Erica Jong comes to Emory for Decatur Book Festival
By Kimber Williams | Emory Report | July 31, 2015
Novelist Erica Jong, known for her ground-breaking book "Fear of Flying," appears Sept. 4 at Emory's Schwartz Center for Performing Arts. Photo by Mary Ann Halpin.
Novelist Erica Jong, whose ground-breaking book “Fear of Flying” challenged conventional attitudes surrounding women, marriage and sexuality in the 1970s, will present the opening keynote at the 2015 Atlanta Journal-Constitution Decatur Book Festival on Friday, Sept. 4, from 8-10 p.m. in Emory’s Schwartz Center for the Performing Arts.
Free tickets for the event will be available starting at 10 a.m. on Tuesday, Aug. 11. Limited to two per person, they may be obtained by visiting the Schwartz Center for the Performing Arts, calling the Arts at Emory Box Office at 404-727-5050, or visiting www.tickets.arts.emory.edu. A $4 processing fee will be applied for phone and online orders.
A limited number of tickets are also available at A Cappella Books, Charis Books & More, Eagle Eye Books, Tall Tales Books and Little Shop of Stories.
Jong is an award-winning poet and the author of more than 22 published books. Her most popular novel, “Fear of Flying,” has sold over 27 million copies and celebrated its 40th anniversary in 2013. Her latest book, “Fear of Dying” — a novel of sexuality and satire that examines accepting mortality with humor and ferocity — is set for release in September.
During her opening keynote, Jong will appear in conversation on stage with author, essayist and commentator Roxane Gay, associate professor of English at Purdue University. Gay has won acclaim for her short story collection “Ayiti” (2011), the novel “An Untamed State” (2014) and the essay collection “Bad Feminist (2014).
Following Friday’s keynote at Emory, the festival will continue with events and author presentations scheduled throughout Saturday and Sunday in downtown Decatur.
Emory is a major sponsor of the AJC Decatur Book Festival, considered the largest community-based independent book festival in the country. The weekend event features lectures and book signings from more than 600 national and local authors, who range from award-winners and best-sellers to new emerging authors.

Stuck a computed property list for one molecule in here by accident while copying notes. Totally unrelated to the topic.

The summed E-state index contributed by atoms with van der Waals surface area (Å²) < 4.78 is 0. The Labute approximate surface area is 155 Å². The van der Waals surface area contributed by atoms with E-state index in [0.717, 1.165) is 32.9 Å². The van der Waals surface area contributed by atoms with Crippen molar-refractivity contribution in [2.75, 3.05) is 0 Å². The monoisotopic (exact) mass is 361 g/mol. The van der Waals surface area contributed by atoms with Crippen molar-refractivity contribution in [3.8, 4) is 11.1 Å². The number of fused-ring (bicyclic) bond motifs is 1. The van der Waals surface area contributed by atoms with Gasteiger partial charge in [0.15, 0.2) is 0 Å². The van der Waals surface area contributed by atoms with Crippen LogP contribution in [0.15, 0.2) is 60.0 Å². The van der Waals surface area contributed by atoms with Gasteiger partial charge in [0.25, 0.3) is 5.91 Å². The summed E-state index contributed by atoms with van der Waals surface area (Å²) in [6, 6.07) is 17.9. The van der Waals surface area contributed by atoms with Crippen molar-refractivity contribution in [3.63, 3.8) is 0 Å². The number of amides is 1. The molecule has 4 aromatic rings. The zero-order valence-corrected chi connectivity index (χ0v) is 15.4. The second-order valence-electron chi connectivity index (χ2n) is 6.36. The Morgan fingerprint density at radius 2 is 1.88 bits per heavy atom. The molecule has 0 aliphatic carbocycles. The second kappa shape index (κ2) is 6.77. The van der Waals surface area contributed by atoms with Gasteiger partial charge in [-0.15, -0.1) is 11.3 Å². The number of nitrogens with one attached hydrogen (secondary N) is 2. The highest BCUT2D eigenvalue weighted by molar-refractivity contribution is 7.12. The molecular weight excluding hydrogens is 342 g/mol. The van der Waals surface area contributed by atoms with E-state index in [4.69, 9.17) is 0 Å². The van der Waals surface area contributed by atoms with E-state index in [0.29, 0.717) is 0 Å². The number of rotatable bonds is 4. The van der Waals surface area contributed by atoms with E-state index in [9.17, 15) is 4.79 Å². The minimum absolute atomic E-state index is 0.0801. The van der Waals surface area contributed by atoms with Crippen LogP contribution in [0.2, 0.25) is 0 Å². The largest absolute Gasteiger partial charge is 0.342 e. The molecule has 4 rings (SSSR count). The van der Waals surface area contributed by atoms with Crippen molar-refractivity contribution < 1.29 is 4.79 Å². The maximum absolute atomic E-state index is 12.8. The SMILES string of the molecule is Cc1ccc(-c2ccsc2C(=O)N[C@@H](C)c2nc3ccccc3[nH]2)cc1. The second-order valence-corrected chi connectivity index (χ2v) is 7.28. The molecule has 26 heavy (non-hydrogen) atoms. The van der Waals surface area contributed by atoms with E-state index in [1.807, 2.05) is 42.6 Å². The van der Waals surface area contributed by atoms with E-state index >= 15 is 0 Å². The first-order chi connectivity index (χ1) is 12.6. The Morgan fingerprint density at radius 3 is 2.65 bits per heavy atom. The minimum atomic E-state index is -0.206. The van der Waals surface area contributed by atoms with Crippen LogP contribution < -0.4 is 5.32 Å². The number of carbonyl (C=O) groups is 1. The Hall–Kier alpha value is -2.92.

This year’s festival will also feature the following Emory-related events:
Saturday, Sept. 5:
- “Bringing Civil Rights Cold Cases to Life in Fact and Fiction” — Greg Iles and Stanley Nelson, moderated by Hank Klibanoff, James M. Cox Jr. Professor of Journalism, and Brett Gadsden, associate professor of history and African American studies, with The Georgia Civil Rights Cold Cases Project at Emory University, First Baptist Decatur Sanctuary Stage, 11:15 a.m to noon.
- “Called for Life: How Loving Our Neighbor Led Us into the Heart of the Ebola Epidemic” — Ebola survivor Kent Brantly, the first person to be treated for the disease in the U.S. at Emory University Hospital, and his wife, Amber Brantly, First Baptist Decatur Sanctuary Stage, 12:30-1:15 p.m.
- “Women After All: Sex, Evolution, and the End of Male Supremacy” — Melvin Konner, Samuel Candler Dobbs Professor in the Department of Anthropology and the Program in Neuroscience and Behavioral Biology at Emory, Marriott Conference Center Ballroom, 3-3:45 p.m.
- “Reconciling Racism from a Sixties Childhood” — Former AJC reporter Jim Auchmutey and Jim Grimsley, professor of practice in English/creative writing at Emory, Decatur Presbyterian Sanctuary Stage, 3-3:45 p.m.
- “Vaccine Nation: America’s Changing Relationship with Immunization” — Elena Conis, assistant professor of history at Emory, Marriott Conference Center Ballroom, 4:15-5 p.m.
Sunday, Sept. 6
- “Best American Poetry 2015” — Jericho Brown, award-winning poet and assistant professor of English and creative writing at Emory, and other regional poets, First Baptist Decatur Sanctuary Stage, 3:45-4:30 p.m.
- “My Father’s Guitar and Other Imaginary Things” — Joseph Skibell, professor of English and creative writing at Emory, Old Courthouse Stage, 5-5:45 p.m.
View the full Decatur Book Festival schedule.